Texas Liberal

All People Matter

Books About Texas Make Great Holiday Gifts—Everybody You Know Would Like A Book About Texas

What books should you consider as holiday gifts for the Texan in your life, or for someone who would like to learn more about Texas?

I have some suggestions.

As you can see from the picture above, Hamburger Wearing An Astros’ Hat would very much like to learn more about Texas. Hamburger is a member of the Texas Liberal Panel of Experts.

You will also please note that Hamburger is trying to use some Republic of Texas currency to buy a book of Texas history.

While many conservative Texans might wish that this currency was still valid, I may have to spot Hamburger a few real dollars to purchase the book.

Here is a list of some fine Texas- themed books I own. There are many others out there that I don’t own and are worthy of your consideration.

Lone Star Nation–The Epic Story of the Battle for Texas Independence by H.W. Brands will tell you all you need to know about how Texans won independence from Mexico.

Texas: A Modern History by David McComb is short and readable history of Texas history all the way up to the current century.

The Texas Almanac is simply one of the best reference books I own on any topic. The Almanac is published by the Texas State Historical Associataion. The most recent edition of the Almanac was released just a few weeks ago.

(The budget of the Texas State Historical Commission was slashed by Governor Rick Perry and Republicans in Texas. Is this how we should honor Texas history?) 

Unprecedented Power: Jesse Jones, Capitalism, and the Common Good by Steven Fenberg. This is a new release that I own, but have not yet read. Jesse Jones of Houston was a very powerful figure of the Franklin Roosevelt era who played a large role in crafting today’s Houston and our whole State of Texas.

The Formation and Future of the Upper Texas Coast by John Anderson may sound dry. But is an accessible title with many pictures that will help you understand the geography and other aspects of the Texas coast from the Sabine Pass, to where the Colorado River flows into the Gulf Of Mexico.

Texas A & M Press has published a variety of titles about life in the Texas portion of the Gulf of Mexico.  I own four of these books and they are all very informative.

Sam Houston–A Biography of the Father of Texas by John Hoyt Williams is a perfectly good biography of the great man. There are other out there on the same subject. Maybe you’d finally like to learn more about Sam Houston after hearing his name so many times over the years.

(Below–Sam Houston)

I’ve read all three Robert Caro books on Lyndon Johnson. There are two more planned with the next one out in the spring of 2012. Here is a link to reviews of the three Johnson books. These books are full of Texas history and are classics of American biography.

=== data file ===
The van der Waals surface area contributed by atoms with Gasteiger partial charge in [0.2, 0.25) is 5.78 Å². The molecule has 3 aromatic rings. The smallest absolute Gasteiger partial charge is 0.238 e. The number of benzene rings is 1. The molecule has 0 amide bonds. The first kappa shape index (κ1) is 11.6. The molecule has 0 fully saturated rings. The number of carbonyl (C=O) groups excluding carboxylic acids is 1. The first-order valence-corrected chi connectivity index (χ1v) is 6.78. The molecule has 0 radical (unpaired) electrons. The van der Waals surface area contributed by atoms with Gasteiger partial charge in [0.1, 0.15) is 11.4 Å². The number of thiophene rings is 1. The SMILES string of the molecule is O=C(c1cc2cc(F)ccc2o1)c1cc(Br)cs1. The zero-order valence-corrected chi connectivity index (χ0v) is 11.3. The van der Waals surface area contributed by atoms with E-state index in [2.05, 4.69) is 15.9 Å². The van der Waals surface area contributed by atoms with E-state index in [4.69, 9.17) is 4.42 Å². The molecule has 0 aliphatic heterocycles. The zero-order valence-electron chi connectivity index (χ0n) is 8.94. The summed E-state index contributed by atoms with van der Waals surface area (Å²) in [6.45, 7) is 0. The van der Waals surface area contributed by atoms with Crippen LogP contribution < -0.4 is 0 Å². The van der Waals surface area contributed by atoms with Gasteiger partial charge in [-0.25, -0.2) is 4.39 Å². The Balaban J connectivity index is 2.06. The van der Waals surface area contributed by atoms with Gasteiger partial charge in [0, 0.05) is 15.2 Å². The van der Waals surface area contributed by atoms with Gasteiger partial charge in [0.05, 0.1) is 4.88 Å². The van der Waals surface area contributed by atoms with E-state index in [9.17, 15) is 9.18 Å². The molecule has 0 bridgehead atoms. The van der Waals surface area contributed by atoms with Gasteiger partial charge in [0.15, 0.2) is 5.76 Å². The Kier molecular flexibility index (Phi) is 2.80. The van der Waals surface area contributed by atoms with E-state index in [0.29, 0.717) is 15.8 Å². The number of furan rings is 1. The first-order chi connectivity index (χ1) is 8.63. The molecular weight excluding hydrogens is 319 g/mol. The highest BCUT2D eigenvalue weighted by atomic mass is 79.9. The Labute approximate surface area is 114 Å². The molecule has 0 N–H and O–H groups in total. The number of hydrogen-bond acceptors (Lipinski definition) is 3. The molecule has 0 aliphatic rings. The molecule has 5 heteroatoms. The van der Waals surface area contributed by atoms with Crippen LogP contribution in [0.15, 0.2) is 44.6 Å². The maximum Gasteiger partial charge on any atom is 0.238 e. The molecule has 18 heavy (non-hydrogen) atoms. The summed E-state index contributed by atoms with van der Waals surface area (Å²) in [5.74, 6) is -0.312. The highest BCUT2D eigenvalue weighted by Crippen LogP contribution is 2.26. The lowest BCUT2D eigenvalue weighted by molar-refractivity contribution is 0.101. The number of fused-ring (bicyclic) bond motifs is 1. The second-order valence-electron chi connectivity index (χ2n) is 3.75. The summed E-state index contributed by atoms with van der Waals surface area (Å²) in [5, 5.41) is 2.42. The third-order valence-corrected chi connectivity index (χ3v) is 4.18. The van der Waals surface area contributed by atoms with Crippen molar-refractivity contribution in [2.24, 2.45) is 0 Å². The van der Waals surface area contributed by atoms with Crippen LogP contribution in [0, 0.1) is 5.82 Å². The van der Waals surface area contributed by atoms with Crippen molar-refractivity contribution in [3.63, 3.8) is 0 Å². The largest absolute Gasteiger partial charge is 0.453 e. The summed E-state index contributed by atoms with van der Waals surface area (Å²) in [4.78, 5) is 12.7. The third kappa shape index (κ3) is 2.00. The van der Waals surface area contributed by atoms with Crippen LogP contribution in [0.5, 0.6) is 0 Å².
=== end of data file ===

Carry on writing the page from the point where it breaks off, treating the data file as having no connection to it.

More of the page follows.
Here is a recent post on the blog about two Texas art books that detail painters of the New Deal era.  

A great web resource to learn about Texas is  The Handbook of Texas Online. This site is very comprehensive on aspects of Texas both past and present. The Handbook is also published by the Texas Historical Society.

Learning about Texas will offer a more nuanced understanding of a place that for many—both in and out of Texas—has become little more than a Texas-sized caricature.

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December 14, 2011 - Posted by | Uncategorized | , , , , , , , , , , , , , , , , ,

8 Comments »

  1. It’s the Texas State Historical Association, not society.

    “The budget of the Texas State Historical Society was slashed by Governor Rick Perry and Republicans in Texas.”

    I can’t speak to whether the TSHA’s budget has changed (do you have a copy?) I do know that the organization’s budget isn’t set by the governor or the legislature, because the TSHA is not a government agency. It’s a private non-profit organization, funded primarily by the sale of memberships and other contributions.

    Comment by Matt Bramanti | December 14, 2011

  2. Matt—How helpful you are!

    Comment by Neil Aquino | December 14, 2011

  3. What can I say? I care about Texas history.

    Comment by Matt Bramanti | December 14, 2011

  4. That fact places you in sharp contrast to Governor Perry and the Republican majority in Austin that has slashed state funds to preserve our Texas history.

    Comment by Neil Aquino | December 15, 2011

  5. Neil, your comment presupposes that caring about something necessitates government action in favor of that thing. Thus, if an official opposes public spending on X, he doesn’t care about X.

    That simply isn’t true. If there were a bill to build a state cathedral, I would oppose it. Does that mean I don’t care about religion? Of course not.

    If there were a bill to mandate that every Texan must consume a quart of locally-grown orange juice a week, you would oppose it. Does that mean you don’t care about the state’s agriculture or whether kids get scurvy? Of course not.

    Comment by Matt Bramanti | December 15, 2011

  6. Texans talk s a lot about Texas. Yet our Republican leaders cut funds to help preserve our state’s history. That is not a hypothetical. That is what took place.

    Comment by Neil Aquino | December 15, 2011

  7. Thanks for the book ideas. Texian Iliad: A Military History of the Texas Revolution by Stephen Hardin would be a suggestion to you if you are not familiar with it.

    Comment by citizenx | December 18, 2011

  8. Citizen X–Very good. Thank you.

    Comment by Neil Aquino | December 18, 2011


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